Only Mostly Devastated by Sophie Gonzales — book review


“It was late afternoon, on the very last Wednesday of August, when I realized Disney had been lying to me for quite some time about Happily Ever Afters.”

Only Mostly Devastated tells a cute but extremely formulaic story that is as memorable as a teen coming-of-age movie (possibly of Netflix variety). I really wanted to enjoy this but I found the story to be unimaginative, the plot is uneventful and, with the exception of Ollie and Will, every single character struck me as being little more than a stand-in for a certain issue.

✓ Sophie Gonzales’ simple writing style effectively conveys Ollie’s various thoughts and experiences. Rather than loosing herself in a purply metaphors Gonzales has opted for a more direct and plain prose and this first-person narrative is perhaps the most accomplished aspect of Only Mostly Devastated. Ollie hooks readers in, right from his opening lines, and keeps us entertained and engaged throughout the majority of the novel.

“Thankfully, Mom and Dad raised me to aim low, to encourage a healthy contentment in hitting par.”

Ollie’s is an amusing narrator. He is fairly awkward, very sweet, and has a lovely sense of humour. He shows self-awareness and self-respect (two things that are often MIA in a YA main character). While he does use acronyms (I had to google D and M) and makes plenty of references to popular culture, these were well incorporated into the narrative (they didn’t come across as just random insertions). If anything they made him into a believable teenager.

“A week later, and I was still getting lost more often than the girl in the Labyrinth movie, except I didn’t even have David Bowie in tights as a reward for my efforts.”

✓ The Grease-inspired story had potential. This ‘Will isn’t the same after the summer’ scenario created a good amount of tension and angst. Ollie is confused and hurt by Will’s change of character (from a sweet and sensitive boy into an obnoxious class clown who doesn’t want to be seen with Ollie).
The relationship between Ollie and Will was well developed. While Ollie doesn’t excuse Will’s behaviour (“I’m a dick because I’ve always been a dick around my friends wasn’t really an excuse.”) he doesn’t pressure him to make their summer romance public knowledge. Ollie, quite rightfully, finds it intolerable to be someone’s ‘dirty secret’, yet he also understands the difficult position Will is in (“No one deserves to be outed against their will.”). In spite of their disagreements and different attitudes, readers can see just how much they care for each other. They share many tender moments and I thought that their ups-and-downs were very realistic.

✗ The storyline starts well enough but soon fell into a predictable path. We have a certain number of subplots following Ollie’s friends and his aunt which were so thinly rendered as to have little impact on the overall story.
Ollie’s friends and his aunt seemed to exist only so that the novel could address certain hot topics. Sadly these characters were reduced to the issues they were contending with. Take Ollie’s new friends: they just happen to be the three people he gets to know on the first day. One is there so the novel can include a hurried, and extremely superficial, discussion on body positivity. She has few lines and they mostly have to do with her appearance/body/diets+exercise regime…her personality was mostly non-existent. She was defined by this subject matter. Another one of his new friends (the girl who decides to nickname our protagonist Ollie-oop on the very first day…who does that?! Someone from Riverdale?) exists so the story can include an ‘its okay to fail/keep trying’ message. And then we have the girl who had the potential to have a more defined personality (not a good one but still) ended up being portrayed as a rather clichéd bully-with-a-heart. These three girls were poorly developed and rather unbelievable. Ollie’s aunt (and her illness) seem to have been included only as an inciting plot-device…which isn’t great as it is a cheap way to try to make your readers feel sorry or sympathise with Ollie (he didn’t need this extra dose of sad).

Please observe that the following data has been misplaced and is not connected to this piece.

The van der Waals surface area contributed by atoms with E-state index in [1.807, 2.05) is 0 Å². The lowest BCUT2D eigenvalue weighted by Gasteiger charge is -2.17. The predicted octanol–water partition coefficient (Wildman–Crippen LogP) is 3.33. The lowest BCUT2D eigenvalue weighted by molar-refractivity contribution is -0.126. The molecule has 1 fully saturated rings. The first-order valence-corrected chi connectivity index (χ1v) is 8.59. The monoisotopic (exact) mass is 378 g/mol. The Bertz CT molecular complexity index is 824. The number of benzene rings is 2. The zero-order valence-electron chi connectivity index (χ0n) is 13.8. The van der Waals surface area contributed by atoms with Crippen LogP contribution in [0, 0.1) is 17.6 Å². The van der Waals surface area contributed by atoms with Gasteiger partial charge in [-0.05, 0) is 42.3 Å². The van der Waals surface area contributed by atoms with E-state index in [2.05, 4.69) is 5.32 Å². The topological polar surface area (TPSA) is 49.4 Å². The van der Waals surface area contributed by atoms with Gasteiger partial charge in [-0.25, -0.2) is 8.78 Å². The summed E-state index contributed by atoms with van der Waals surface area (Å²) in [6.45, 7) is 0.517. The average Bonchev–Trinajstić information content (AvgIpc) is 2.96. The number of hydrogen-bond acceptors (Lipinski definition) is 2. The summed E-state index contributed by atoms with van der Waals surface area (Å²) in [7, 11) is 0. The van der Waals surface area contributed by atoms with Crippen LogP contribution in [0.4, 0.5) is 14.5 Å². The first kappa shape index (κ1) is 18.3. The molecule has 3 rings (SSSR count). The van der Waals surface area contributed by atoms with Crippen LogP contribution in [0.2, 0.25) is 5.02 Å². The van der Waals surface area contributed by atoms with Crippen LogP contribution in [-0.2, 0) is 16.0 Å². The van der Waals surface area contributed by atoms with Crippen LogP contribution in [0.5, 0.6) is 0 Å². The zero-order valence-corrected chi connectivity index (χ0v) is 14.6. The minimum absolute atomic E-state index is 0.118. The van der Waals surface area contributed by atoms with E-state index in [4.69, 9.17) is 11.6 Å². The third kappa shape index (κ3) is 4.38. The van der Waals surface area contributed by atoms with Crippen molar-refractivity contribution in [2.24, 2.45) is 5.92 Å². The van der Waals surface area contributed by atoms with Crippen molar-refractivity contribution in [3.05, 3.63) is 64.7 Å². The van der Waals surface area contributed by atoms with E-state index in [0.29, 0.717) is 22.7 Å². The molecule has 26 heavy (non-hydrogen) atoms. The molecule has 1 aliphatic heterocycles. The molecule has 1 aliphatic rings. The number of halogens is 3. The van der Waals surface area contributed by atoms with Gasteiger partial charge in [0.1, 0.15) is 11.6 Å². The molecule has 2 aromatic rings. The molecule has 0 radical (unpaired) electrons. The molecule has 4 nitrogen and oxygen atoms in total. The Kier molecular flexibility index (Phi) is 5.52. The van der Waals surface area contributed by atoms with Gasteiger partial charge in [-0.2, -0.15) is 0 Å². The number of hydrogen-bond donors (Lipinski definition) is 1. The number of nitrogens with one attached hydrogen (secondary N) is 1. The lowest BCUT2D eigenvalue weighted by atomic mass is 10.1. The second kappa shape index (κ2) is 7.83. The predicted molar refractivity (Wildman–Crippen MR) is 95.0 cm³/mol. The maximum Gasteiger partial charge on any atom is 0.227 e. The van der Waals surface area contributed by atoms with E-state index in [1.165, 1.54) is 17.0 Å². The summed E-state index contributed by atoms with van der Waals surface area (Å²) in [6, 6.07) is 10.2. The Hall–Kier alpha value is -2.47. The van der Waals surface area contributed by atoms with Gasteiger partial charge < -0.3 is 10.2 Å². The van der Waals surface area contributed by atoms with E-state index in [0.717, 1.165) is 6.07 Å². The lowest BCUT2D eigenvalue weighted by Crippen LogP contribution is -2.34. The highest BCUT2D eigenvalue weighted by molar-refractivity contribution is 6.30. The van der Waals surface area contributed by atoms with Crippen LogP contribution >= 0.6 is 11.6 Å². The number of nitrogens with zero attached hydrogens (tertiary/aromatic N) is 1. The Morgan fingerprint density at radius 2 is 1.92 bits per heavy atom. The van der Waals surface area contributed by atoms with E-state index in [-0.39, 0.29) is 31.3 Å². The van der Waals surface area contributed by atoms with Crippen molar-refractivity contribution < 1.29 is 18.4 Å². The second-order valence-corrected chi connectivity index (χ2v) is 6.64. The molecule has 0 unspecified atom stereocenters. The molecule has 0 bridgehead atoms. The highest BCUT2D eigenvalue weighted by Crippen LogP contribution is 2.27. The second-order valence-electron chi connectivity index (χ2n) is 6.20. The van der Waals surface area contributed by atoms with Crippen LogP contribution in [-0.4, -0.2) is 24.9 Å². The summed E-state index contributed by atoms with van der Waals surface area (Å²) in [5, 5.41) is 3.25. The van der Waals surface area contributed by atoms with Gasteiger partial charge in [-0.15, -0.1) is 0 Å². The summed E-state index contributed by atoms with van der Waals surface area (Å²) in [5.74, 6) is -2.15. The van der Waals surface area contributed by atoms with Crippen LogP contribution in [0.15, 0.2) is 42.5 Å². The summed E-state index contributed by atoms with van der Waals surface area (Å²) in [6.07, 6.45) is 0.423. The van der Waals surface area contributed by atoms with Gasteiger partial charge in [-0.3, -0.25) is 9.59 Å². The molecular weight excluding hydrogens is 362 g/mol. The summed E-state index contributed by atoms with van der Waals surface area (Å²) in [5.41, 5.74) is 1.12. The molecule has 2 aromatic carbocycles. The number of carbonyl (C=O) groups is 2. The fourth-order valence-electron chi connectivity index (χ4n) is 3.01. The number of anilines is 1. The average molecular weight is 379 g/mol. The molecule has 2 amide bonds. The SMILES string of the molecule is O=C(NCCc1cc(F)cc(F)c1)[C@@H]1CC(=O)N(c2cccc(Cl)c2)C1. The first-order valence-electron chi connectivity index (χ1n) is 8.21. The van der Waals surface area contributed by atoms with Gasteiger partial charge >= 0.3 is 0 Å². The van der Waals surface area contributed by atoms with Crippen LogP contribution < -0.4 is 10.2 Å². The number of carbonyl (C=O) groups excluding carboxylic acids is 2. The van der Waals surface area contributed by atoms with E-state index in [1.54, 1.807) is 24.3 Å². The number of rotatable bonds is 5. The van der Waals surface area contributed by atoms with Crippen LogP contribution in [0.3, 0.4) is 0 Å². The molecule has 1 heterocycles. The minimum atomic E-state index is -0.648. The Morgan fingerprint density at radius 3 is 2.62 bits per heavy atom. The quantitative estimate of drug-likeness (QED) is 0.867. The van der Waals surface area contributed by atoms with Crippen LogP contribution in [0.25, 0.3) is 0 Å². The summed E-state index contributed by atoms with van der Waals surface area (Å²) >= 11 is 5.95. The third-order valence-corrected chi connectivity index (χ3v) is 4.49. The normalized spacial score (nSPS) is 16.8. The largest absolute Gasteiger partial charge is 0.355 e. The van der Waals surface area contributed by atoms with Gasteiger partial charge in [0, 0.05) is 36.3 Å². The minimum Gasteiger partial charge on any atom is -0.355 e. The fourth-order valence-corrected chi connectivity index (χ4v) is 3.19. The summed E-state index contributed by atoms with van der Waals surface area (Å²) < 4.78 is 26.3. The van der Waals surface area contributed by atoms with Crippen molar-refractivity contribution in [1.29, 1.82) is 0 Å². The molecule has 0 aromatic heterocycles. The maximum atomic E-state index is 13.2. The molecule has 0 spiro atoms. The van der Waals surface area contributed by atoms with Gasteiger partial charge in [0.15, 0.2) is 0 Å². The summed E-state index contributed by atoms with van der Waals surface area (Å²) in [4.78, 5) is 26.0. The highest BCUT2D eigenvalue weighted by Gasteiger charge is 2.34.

Ollie’s parents are so unimportant and ‘unwritten’ as to be closer to two nebulous entities than to two human individuals. In her first appearance Ollie’s mother tells him that they will be moving to a new state and he can’t complain because she has a lot on her plate. Which…yeah. After that she has a few lines about ‘energy’ and such. Ollie’s father makes his first appearance around the 40% mark and tells him off because he is stressed. After that I’m not sure he does or says anything of notice. They were like the adults in Tom and Jerry..cut off from Ollie’s story, barely in the picture.
✗ Ollie’s ‘old’ friends disappear after one video call…clearly they had a very meaningful relationship with Ollie.
✗ Will’s two ‘dude friends’ were as poorly developed as the rest…
✗ That ending was way too cheesy (even by rom-com standards).

Teens who haven’t read a lot of YA might find more enjoyable than I did…but readers who aren’t keen on plots that rehash tired elements from high-school dramas might be better off skipping this one.

My rating: ★★★✰✰ 3 stars

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